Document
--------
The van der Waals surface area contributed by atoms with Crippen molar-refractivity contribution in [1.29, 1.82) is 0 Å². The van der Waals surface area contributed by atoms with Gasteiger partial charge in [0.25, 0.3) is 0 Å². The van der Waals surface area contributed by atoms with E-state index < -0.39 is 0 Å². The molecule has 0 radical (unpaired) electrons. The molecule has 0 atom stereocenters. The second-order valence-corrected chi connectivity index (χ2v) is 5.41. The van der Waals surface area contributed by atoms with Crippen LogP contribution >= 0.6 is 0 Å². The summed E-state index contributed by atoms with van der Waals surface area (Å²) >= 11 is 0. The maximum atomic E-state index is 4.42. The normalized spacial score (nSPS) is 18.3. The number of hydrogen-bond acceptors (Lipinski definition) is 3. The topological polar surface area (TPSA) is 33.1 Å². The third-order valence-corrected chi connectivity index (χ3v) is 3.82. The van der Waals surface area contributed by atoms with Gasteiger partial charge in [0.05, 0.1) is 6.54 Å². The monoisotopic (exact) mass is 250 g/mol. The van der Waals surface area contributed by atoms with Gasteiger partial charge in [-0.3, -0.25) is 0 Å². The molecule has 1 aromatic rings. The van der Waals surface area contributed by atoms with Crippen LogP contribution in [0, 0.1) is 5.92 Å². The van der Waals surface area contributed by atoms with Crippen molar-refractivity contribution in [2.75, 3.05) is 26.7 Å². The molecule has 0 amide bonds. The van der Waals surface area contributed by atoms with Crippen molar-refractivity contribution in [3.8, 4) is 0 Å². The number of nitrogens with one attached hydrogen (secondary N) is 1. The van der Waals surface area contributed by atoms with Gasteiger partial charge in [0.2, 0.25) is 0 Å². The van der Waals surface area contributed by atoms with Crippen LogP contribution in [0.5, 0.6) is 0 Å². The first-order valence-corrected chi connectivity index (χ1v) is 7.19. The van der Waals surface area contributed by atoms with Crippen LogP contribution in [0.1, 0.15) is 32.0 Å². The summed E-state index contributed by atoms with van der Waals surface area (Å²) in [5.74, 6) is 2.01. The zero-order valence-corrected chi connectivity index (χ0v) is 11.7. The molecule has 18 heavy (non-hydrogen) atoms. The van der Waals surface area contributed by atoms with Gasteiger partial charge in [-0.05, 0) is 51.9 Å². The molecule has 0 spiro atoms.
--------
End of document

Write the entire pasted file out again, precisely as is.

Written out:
The van der Waals surface area contributed by atoms with Crippen molar-refractivity contribution in [1.29, 1.82) is 0 Å². The van der Waals surface area contributed by atoms with Gasteiger partial charge in [0.25, 0.3) is 0 Å². The van der Waals surface area contributed by atoms with E-state index < -0.39 is 0 Å². The molecule has 0 radical (unpaired) electrons. The molecule has 0 atom stereocenters. The second-order valence-corrected chi connectivity index (χ2v) is 5.41. The van der Waals surface area contributed by atoms with Crippen LogP contribution >= 0.6 is 0 Å². The summed E-state index contributed by atoms with van der Waals surface area (Å²) >= 11 is 0. The maximum atomic E-state index is 4.42. The normalized spacial score (nSPS) is 18.3. The number of hydrogen-bond acceptors (Lipinski definition) is 3. The topological polar surface area (TPSA) is 33.1 Å². The third-order valence-corrected chi connectivity index (χ3v) is 3.82. The van der Waals surface area contributed by atoms with Gasteiger partial charge in [0.05, 0.1) is 6.54 Å². The monoisotopic (exact) mass is 250 g/mol. The van der Waals surface area contributed by atoms with Gasteiger partial charge in [-0.3, -0.25) is 0 Å². The molecule has 1 aromatic rings. The van der Waals surface area contributed by atoms with Crippen LogP contribution in [0, 0.1) is 5.92 Å². The van der Waals surface area contributed by atoms with Crippen molar-refractivity contribution in [2.75, 3.05) is 26.7 Å². The molecule has 0 amide bonds. The van der Waals surface area contributed by atoms with Crippen molar-refractivity contribution in [3.8, 4) is 0 Å². The number of nitrogens with one attached hydrogen (secondary N) is 1. The van der Waals surface area contributed by atoms with Gasteiger partial charge in [0.2, 0.25) is 0 Å². The van der Waals surface area contributed by atoms with Crippen LogP contribution in [0.5, 0.6) is 0 Å². The first-order valence-corrected chi connectivity index (χ1v) is 7.19. The van der Waals surface area contributed by atoms with Crippen LogP contribution in [0.1, 0.15) is 32.0 Å². The summed E-state index contributed by atoms with van der Waals surface area (Å²) in [5.74, 6) is 2.01. The zero-order valence-corrected chi connectivity index (χ0v) is 11.7. The molecule has 18 heavy (non-hydrogen) atoms. The van der Waals surface area contributed by atoms with Gasteiger partial charge in [-0.05, 0) is 51.9 Å². The molecule has 0 spiro atoms.